Charlotte Sausman, Eivor Oborn and Michael Barrett discuss their recent Policy & Politics paper, Policy translation through localisation: implementing national policy in the UK
It remains the priority of policy makers to show that they have put in place well designed policies that have demonstrable effect, in order to give a good account of their time in office. Whilst many depictions of the policy process focus on something that is driven from the ‘top down’, implementation scholars have over several decades provided particular understanding of the ‘bottom-up’, looking more qualitatively at organisational responses to policy initiatives. Through developments in New Public Management to current research on policy design, studies have moved away from the dichotomous ‘top-down’ versus ‘bottom-up’ and yet the problem of how to understand policy implementation endures.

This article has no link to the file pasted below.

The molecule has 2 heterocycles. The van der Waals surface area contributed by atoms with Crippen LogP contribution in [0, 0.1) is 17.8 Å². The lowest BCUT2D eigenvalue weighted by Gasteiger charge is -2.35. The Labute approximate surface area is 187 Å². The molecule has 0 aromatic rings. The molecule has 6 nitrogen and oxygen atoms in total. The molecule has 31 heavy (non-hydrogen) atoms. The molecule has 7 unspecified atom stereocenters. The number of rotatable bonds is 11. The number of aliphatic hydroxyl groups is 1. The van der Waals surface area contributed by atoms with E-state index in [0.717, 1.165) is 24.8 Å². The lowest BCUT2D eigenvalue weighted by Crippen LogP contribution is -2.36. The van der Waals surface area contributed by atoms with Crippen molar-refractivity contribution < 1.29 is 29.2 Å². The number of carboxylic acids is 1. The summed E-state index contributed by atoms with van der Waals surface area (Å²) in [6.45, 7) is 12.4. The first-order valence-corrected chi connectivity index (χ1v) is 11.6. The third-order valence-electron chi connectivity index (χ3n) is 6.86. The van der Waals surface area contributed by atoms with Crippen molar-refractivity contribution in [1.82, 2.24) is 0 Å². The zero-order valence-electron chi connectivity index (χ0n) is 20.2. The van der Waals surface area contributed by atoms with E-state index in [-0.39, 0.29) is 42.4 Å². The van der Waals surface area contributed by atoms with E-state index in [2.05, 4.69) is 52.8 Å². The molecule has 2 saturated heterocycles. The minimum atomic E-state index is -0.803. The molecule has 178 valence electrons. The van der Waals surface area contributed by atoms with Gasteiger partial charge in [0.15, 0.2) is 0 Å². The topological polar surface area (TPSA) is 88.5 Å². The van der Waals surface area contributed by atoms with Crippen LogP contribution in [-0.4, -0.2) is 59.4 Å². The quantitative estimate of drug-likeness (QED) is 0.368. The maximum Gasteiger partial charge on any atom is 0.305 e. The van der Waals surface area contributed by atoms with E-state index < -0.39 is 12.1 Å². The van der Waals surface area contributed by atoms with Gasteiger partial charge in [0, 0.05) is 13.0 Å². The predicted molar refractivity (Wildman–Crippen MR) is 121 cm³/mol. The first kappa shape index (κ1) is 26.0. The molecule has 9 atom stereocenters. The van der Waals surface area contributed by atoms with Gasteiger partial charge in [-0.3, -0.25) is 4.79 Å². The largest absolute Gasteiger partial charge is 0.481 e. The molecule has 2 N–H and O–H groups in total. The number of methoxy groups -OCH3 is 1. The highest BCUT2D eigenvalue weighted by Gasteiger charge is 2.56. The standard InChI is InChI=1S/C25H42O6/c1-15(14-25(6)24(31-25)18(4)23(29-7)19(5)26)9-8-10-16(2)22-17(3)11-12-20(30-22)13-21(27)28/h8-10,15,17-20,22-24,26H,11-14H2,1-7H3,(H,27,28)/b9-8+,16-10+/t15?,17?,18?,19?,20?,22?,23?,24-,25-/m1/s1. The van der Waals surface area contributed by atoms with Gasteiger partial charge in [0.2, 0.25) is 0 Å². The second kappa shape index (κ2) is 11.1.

At the same time, the current drive for ‘evidence-based policy’ is premised on the belief that if policies can be designed on the best evidence, it is more likely that they will be implemented with measurable effect in terms of desired outcomes. Policy makers believe both in the positive effects of evidence behind the policy and the translation of that evidence-based policy into practice. In the UK health Continue reading